1. They are AAC files.
2. Image is JPEG.
3. I did not try another player.

How do I delete the entire set of tags and re-tag?

sveakul

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If you mean raw *.aac files, that's probably where the issues lie.  There is no native tagging system for ADTS AAC, although some players/taggers allow "welding" ID3 tags in which may or may not be compatible with other players.  This can be solved by wrapping the AAC files into a M4A wrapper, which allows regular MP4 tagging.

I do the majority of my tagging through external taggers like Kid3 and Mp3tag which have easy options to delete all tags.  You can delete tags in MB with Tag Inspector but chances are it won't find any in the AAC--at least it didn't when I tried adding a cover image to an AAC via Mp3tag and checking it in MusicBee--because of adherence to standards.  Anyway, I recommend you check out one of the above mentioned taggers.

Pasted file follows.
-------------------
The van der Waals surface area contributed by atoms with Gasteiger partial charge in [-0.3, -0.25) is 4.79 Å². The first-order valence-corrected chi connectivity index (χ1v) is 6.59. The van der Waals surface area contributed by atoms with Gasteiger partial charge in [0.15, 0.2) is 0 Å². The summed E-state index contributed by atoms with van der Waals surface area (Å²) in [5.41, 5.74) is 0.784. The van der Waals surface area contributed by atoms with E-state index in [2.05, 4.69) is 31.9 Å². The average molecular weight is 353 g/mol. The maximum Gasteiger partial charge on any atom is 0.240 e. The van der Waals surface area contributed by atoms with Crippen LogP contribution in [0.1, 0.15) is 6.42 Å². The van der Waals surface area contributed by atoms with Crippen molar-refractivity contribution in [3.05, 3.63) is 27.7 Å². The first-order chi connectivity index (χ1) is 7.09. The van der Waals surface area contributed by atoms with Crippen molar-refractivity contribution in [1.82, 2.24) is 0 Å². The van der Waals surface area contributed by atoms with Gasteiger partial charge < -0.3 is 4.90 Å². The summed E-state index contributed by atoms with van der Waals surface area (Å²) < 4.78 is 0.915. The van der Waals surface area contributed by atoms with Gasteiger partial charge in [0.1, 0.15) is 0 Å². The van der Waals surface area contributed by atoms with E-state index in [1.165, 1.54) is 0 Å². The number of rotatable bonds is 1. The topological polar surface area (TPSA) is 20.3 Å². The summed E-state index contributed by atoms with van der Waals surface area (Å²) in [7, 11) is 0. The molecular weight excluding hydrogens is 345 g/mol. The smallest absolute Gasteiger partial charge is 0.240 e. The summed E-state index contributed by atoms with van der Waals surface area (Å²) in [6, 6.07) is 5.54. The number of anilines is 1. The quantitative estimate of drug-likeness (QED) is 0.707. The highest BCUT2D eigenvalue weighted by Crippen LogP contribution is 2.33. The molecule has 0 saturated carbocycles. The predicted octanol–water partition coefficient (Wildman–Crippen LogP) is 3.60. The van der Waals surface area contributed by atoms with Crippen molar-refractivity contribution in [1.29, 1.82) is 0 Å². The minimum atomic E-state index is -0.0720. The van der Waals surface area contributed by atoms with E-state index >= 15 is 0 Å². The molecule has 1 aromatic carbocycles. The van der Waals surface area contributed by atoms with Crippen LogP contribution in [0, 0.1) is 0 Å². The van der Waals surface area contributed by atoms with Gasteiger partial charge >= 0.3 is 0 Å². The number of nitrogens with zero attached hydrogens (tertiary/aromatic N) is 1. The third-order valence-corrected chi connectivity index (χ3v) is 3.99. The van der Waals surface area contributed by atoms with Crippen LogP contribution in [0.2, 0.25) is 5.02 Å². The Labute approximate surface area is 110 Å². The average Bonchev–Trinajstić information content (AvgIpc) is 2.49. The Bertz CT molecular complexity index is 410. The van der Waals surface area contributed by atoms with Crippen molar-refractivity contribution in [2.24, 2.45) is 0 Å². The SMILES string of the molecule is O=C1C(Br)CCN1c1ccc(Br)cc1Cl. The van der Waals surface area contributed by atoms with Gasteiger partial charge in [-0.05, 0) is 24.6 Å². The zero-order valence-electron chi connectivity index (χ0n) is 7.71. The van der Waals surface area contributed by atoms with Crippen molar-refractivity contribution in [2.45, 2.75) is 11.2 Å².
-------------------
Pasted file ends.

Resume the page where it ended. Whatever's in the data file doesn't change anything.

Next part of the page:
After stripping, you can wrap the AAC in a M4A wrapper with ffmpeg.exe using the following command line executed within a folder containing just the problem AAC's you wish to wrap:

Code
FOR %F IN (*.aac) DO C:\ffmpeg\ffmpeg.exe -i "%F" -codec copy "%~nF.m4a"
Change the path of ffmpeg to match yours.  After the M4A wrapper is applied, you can tag it easily with MusicBee.  The wrap process is lossless.  You could try wrapping them as-is without stripping and then seeing if they can be cleaned up later (ID3 removed, etc) but the results would be anybody's guess.
Last Edit: June 25, 2021, 06:28:27 PM by sveakul

stardot